Episode 67: How to Make the Most of Your Time

Why are we so apt to blame work for hard choices when there are other reasons that we have to make choices as well? I think it’s because we’re still not entirely comfortable with women achieving professionally.
— Laura Vanderkam
Photo by Pogonici/iStock / Getty Images
Photo by Pogonici/iStock / Getty Images

Laura Vanderkam

We say it repeatedly - that we're 'crazy busy' and 'don't have time' for various things we enjoy, or used to. The pressure of work and life is too much.

Or is it?

In this show I talk to author and journalist Laura Vanderkam about women and time management. Her latest book is I Know How She Does It - How Successful Women Make the Most of Their Time. Laura says many of us buy into a negative storyline about what's (im)possible as a worker and a parent. She argues there are ways to have a senior job and a family and not lose your mind - you just have to think creatively.

Thanks to Foreign Affairs magazine, which is sponsoring this episode of the show. Head to ForeignAffairs.com/broad to get a year's subscription for $19.95 - that's more than 80% off.

Further reading: If listening to the show has inspired you to keep track of your own hours for a week, you can download one of Laura's timesheets here: http://lauravanderkam.com/manage-your-time/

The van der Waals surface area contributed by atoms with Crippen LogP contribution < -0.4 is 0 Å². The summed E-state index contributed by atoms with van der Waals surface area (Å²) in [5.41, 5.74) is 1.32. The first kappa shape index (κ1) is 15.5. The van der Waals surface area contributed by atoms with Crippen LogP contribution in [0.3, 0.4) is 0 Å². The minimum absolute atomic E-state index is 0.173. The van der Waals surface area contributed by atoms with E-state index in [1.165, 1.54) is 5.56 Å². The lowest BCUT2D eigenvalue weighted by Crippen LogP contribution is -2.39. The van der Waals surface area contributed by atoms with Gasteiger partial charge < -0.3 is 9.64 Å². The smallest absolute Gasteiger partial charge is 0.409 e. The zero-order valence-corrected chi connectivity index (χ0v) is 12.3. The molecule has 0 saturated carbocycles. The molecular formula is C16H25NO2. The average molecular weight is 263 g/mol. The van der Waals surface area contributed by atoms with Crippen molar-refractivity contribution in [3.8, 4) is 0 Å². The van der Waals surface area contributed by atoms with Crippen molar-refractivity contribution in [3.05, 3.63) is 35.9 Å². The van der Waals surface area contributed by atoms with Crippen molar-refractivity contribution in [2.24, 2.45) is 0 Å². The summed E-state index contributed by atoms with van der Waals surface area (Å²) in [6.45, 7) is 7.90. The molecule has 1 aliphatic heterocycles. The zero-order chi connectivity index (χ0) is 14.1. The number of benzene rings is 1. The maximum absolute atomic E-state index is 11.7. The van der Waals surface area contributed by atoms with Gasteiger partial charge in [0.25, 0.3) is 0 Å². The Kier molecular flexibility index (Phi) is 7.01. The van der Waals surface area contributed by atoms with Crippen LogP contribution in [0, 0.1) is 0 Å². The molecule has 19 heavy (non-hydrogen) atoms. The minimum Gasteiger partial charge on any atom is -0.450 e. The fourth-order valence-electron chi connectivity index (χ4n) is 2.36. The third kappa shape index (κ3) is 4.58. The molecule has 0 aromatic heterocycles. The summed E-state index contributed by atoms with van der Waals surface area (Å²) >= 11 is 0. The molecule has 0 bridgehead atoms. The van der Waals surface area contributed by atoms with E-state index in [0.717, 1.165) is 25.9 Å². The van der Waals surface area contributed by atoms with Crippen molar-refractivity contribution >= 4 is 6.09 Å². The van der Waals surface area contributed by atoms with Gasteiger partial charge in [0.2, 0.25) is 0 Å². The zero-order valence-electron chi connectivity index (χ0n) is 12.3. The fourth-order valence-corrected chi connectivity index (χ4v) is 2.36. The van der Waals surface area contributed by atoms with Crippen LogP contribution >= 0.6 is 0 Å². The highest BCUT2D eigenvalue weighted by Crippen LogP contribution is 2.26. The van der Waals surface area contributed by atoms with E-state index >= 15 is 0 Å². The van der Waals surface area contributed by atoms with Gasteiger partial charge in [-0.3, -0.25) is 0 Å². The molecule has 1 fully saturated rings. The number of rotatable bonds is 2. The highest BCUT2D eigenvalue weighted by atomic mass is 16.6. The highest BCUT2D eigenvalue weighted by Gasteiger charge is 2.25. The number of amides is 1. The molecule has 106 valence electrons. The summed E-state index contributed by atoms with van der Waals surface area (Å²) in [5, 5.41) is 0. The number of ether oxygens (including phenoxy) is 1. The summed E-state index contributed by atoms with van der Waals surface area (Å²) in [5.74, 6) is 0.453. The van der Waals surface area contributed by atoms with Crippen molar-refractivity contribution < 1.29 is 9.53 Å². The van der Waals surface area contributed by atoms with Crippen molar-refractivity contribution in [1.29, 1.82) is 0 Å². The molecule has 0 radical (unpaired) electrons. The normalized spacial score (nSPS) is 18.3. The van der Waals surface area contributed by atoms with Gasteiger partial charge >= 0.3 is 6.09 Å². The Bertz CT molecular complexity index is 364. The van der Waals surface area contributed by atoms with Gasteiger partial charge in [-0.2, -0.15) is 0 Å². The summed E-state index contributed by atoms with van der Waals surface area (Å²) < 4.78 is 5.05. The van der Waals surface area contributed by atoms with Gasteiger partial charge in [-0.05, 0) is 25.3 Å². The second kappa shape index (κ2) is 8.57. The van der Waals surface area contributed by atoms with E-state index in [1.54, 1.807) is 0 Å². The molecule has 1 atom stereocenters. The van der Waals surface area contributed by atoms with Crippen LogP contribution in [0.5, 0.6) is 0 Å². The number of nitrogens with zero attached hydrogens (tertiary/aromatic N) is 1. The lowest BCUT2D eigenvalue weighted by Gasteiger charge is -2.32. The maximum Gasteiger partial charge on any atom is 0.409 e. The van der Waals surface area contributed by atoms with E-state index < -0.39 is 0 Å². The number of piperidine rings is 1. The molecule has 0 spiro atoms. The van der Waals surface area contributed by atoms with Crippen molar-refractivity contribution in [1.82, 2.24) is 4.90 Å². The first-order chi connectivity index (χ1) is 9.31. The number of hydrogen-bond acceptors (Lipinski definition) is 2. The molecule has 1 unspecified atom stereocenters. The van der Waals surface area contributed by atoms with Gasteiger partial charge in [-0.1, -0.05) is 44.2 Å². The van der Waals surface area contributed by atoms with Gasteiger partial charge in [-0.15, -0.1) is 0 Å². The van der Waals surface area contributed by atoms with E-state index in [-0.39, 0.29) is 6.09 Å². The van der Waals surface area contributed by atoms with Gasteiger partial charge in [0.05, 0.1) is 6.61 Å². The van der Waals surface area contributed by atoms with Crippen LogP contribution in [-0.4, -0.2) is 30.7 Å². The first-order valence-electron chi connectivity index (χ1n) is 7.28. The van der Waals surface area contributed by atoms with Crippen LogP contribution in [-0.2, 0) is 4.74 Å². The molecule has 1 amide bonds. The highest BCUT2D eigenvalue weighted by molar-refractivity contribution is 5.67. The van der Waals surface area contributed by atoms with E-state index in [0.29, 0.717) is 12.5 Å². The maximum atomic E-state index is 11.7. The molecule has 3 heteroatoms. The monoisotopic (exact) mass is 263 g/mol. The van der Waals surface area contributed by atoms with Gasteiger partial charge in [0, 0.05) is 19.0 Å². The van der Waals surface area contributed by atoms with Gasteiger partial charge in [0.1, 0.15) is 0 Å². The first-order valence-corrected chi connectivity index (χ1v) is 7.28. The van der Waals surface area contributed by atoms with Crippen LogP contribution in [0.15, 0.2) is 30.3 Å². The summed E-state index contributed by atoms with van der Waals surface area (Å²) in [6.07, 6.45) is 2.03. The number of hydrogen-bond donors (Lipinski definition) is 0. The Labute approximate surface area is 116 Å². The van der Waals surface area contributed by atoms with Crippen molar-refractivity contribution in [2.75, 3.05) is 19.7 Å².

If you'd like to read more about that lawyer who quit Clifford Chance after at least one terrible day, here's her goodbye email.

And this Harvard Business Review piece, Why Some Men Pretend to Work 80 Hour Weeks, is by Erin Reid, the Boston University researcher who studied men and women at a large global consulting firm.

You can also read a transcript of the show.

And about that T shirt I mentioned at the end of the podcast...if you can support this one-woman show with a $50 donation I'll send you a Broad Experience T-shirt (below). Fill out this form with your contact details and size, and make your donation here at the site's donate page. Thank you!


Broad Experience Shorts: Non-Mom

Ironically today in America more than ever before there are fewer mothers. And we have made motherhood the ultimate way to be a woman.
— Melanie Notkin
Photo by Maridav/iStock / Getty Images
Photo by Maridav/iStock / Getty Images

This week, a short show on professional women with no kids. I covered this topic last year and got more responses than I had on any other show.

This time I'm using part of my interview with Melanie Notkin that didn't get an airing in the original podcast. She's a big advocate for women with no kids - specifically women who always saw themselves as mothers but for whatever reason, haven't yet had children. She's the author of a book on these women called Otherhood.

I'd love to hear from you, so if you have a comment on this topic, please post it below.